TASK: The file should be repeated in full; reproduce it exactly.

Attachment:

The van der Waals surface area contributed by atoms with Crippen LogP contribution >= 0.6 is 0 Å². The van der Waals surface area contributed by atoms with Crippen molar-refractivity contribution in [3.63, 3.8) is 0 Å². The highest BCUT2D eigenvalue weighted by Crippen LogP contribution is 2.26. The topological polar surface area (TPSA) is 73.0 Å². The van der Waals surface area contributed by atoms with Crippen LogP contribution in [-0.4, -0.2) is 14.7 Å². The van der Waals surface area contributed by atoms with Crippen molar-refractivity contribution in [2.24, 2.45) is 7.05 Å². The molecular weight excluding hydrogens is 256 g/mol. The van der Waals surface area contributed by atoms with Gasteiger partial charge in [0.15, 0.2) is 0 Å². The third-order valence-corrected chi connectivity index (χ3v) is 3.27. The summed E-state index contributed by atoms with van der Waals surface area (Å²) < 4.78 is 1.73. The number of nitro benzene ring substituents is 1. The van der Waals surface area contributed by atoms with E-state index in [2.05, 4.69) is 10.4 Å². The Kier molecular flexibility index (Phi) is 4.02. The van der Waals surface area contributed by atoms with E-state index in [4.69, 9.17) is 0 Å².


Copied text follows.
The van der Waals surface area contributed by atoms with Crippen LogP contribution >= 0.6 is 0 Å². The van der Waals surface area contributed by atoms with Crippen molar-refractivity contribution in [3.63, 3.8) is 0 Å². The highest BCUT2D eigenvalue weighted by Crippen LogP contribution is 2.26. The topological polar surface area (TPSA) is 73.0 Å². The van der Waals surface area contributed by atoms with Crippen LogP contribution in [-0.4, -0.2) is 14.7 Å². The van der Waals surface area contributed by atoms with Crippen molar-refractivity contribution in [2.24, 2.45) is 7.05 Å². The molecular weight excluding hydrogens is 256 g/mol. The van der Waals surface area contributed by atoms with Gasteiger partial charge in [0.15, 0.2) is 0 Å². The third-order valence-corrected chi connectivity index (χ3v) is 3.27. The summed E-state index contributed by atoms with van der Waals surface area (Å²) < 4.78 is 1.73. The number of nitro benzene ring substituents is 1. The van der Waals surface area contributed by atoms with E-state index in [2.05, 4.69) is 10.4 Å². The Kier molecular flexibility index (Phi) is 4.02. The van der Waals surface area contributed by atoms with E-state index in [4.69, 9.17) is 0 Å².